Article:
Report on the 21st New Faces Conference, Tunis, 2014

Moving People: Implications of Migration for Societies and States in North Africa

30/11/2014 | by Fabian Stroetges, Ouiem Chettaoui

DGAPreport 27, November 2014, 14 pp.

Category: Migration, Security, Emerging Market Economies, Europe, Southern Europe, Near and Middle East/North Africa

The presence of migrants heavily shapes discourses and notions of citizenship, identity, and statehood, directly affects social cohesion and stability, and hence confronts states and international organizations with enormous challenges. EUMEF's 21st New Faces Conference, held in Tunis, June 19–22, 2014, sought to analyze more recent flows of people stemming from, or targeting, countries in North Africa and to explore their political, social, and economic impact on sending and host societies.

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Foreword

Migration in the Mediterranean region goes beyond images of small boats overloaded with refugees trying to cross the sea in pursuit of a better life in Europe. These images and the associated narratives fail to provide a comprehensive picture of the multitude of reasons and effects of people moving in the region. The area including North Africa, the Levant, Turkey, and the EU has always been the site of many of these different movements, and since the uprisings of 2011, new dynamics and alarming realities have been added to the phenomena. To mention a few examples, Libya, which had been the destination of labor migration for decades, became a starting point for refugees during the war in 2011. Tunisians who had migrated to the Gulf States and other countries returned when political change was underway in their homeland. And in Syria the brutality of the civil war and the dramatic deterioration of living standards has forced millions of people to flee, either becoming internally displaced or seeking refuge in neighboring countries or other countries in the region, including North African countries.

Migration flows are complex and varied phenomena. People leave their countries of origin for different reasons, either forced by violent conflict or responding to political, social, or economic factors, or a combination of both. Their movement is not necessarily unidirectional, as exemplified by multiple internal displacements, return movements, and seasonal migration. In all cases, movements of people alter and influence societies, both in sending and receiving countries. For example migrants can be powerful political actors transforming their host as well as their home countries through active political engagement, but they can also shake fragile political and social equilibriums and contribute to destabilization with a “spillover effect” on neighboring countries. They can positively contribute to economies through work and remittances, but they can also cause “brain drain” and antagonize the local work force. In this context, migrants are often confronted with xenophobia and racism and serve as scapegoats for all sorts of grievances, which only adds to the misery caused by traumatic experiences, material hardship, and bureaucratic burdens.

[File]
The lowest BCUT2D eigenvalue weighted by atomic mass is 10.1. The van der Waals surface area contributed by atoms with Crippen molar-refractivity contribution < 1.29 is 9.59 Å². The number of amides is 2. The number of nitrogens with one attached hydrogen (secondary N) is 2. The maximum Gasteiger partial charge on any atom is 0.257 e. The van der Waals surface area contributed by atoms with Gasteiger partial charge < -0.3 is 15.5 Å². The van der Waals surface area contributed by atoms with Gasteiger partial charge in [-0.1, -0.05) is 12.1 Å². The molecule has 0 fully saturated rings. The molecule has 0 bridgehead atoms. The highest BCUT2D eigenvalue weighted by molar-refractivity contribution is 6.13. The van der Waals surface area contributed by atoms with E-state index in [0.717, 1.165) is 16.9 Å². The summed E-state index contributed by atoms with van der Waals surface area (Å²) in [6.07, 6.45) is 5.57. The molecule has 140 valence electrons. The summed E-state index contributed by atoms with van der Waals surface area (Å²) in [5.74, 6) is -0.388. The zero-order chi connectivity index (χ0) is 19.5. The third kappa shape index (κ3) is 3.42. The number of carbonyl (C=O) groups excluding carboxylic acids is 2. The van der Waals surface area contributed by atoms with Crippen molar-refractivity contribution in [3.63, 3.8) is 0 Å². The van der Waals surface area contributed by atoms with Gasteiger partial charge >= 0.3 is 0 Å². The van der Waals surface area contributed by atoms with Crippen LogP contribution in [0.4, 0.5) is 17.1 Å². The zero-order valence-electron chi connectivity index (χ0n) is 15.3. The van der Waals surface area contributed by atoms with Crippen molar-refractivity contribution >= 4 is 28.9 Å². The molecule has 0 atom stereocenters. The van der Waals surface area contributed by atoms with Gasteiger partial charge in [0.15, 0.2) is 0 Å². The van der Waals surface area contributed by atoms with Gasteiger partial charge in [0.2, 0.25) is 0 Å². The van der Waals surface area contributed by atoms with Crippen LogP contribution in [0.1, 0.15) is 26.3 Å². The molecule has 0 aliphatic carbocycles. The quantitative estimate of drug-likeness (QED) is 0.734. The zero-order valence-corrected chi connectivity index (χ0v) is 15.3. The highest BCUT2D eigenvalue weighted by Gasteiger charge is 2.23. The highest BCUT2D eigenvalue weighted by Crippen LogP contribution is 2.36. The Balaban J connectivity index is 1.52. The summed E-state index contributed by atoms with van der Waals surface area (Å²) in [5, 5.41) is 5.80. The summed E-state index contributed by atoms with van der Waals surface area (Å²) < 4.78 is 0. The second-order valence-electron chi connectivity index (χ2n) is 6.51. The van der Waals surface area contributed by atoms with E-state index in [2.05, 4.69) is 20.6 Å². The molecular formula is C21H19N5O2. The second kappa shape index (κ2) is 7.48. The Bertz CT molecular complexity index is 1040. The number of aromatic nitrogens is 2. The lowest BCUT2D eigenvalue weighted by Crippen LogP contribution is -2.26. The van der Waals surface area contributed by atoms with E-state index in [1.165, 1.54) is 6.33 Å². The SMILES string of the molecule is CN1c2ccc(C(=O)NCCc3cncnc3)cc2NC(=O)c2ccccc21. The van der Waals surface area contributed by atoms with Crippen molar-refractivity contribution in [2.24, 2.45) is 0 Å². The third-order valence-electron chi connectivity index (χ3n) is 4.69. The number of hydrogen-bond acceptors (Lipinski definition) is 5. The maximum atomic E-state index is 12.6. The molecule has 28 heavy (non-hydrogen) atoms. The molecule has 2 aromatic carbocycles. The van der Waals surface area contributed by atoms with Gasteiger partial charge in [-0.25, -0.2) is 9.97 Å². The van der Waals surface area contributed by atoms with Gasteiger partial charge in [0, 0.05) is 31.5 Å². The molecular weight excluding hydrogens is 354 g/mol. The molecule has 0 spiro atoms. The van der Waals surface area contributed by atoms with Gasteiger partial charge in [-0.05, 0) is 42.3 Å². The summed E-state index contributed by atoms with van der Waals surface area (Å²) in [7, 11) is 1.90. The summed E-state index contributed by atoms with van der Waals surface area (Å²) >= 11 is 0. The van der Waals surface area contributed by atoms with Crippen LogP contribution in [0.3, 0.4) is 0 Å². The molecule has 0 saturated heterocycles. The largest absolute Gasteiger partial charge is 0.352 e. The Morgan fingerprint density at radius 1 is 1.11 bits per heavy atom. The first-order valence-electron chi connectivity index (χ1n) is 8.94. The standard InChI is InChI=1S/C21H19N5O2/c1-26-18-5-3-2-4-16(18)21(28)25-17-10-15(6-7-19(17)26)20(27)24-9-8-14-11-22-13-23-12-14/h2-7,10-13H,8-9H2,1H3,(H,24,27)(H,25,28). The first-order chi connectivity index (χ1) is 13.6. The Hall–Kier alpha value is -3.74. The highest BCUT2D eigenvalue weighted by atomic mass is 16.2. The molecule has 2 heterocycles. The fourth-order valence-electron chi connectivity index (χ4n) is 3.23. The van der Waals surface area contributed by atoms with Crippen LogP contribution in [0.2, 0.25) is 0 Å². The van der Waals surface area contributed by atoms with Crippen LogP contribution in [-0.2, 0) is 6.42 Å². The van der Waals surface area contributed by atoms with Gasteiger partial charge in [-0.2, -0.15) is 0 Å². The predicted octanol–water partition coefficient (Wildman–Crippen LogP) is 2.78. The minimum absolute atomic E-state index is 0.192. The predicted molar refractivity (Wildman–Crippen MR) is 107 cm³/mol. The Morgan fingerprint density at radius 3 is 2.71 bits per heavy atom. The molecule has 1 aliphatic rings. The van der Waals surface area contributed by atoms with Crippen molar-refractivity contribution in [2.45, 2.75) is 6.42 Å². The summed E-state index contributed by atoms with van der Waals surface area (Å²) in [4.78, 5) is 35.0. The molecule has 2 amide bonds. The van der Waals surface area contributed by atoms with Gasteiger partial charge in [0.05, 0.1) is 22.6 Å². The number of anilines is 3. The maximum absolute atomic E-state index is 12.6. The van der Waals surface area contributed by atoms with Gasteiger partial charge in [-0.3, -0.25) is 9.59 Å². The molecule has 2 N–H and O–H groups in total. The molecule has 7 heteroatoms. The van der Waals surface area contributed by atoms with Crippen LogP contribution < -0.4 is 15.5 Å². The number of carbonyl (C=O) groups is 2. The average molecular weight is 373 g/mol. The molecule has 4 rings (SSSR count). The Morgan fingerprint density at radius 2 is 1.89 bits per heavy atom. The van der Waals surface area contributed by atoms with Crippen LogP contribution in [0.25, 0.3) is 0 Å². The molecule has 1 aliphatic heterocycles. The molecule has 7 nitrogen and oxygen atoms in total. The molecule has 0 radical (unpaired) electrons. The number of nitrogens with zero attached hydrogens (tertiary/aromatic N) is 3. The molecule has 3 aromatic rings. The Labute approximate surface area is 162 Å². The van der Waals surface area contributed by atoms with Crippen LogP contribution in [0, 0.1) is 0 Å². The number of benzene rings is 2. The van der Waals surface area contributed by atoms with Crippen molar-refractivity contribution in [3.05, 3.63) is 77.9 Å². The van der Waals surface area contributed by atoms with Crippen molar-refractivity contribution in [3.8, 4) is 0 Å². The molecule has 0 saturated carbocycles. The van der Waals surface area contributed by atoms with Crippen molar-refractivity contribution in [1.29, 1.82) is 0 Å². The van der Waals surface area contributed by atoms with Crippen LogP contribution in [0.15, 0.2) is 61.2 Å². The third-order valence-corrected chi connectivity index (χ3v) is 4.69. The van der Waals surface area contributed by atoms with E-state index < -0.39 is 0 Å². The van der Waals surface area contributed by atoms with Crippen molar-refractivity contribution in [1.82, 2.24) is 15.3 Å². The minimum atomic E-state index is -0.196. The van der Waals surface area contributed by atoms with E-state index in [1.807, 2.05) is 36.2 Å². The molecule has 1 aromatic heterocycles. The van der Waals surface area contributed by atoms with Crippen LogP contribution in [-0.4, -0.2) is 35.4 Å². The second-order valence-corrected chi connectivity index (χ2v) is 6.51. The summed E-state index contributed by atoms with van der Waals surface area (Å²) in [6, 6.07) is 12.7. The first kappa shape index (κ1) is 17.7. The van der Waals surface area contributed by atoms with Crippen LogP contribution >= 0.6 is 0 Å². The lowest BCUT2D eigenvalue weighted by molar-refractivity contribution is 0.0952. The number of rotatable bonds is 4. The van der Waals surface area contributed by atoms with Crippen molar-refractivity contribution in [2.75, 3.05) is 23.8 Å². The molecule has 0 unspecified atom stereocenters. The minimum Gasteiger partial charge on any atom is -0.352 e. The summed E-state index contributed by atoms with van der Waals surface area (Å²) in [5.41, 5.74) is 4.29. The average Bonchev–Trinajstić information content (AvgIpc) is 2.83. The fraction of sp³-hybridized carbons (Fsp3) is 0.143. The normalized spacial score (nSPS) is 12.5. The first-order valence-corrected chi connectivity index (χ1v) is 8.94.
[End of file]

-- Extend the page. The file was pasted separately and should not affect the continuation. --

As a consequence, the presence of migrants heavily shapes discourses and notions of citizenship, identity, and statehood, directly affects social cohesion and stability, and hence confronts states and international organizations with enormous challenges. International organizations do play a role in providing relief for affected people. But in the absence of a binding global regime to govern the international movement of people, migrants depend primarily on the interests of and cooperation between nation states.

This conference aimed primarily to analyze more recent flows of people stemming from, or targeting, countries in North Africa and to explore their political, social, and economic impact on sending and receiving societies. It enabled cross-country comparisons and exchange of experiences and brought together academics, practitioners, and activists working in the field. It shed light on migration policies of relevant actors and identified necessary, missing measures that place the human rights dimension at the center of the debate and the policy-making process.

Dina Fakoussa
Head of EUMEF

 

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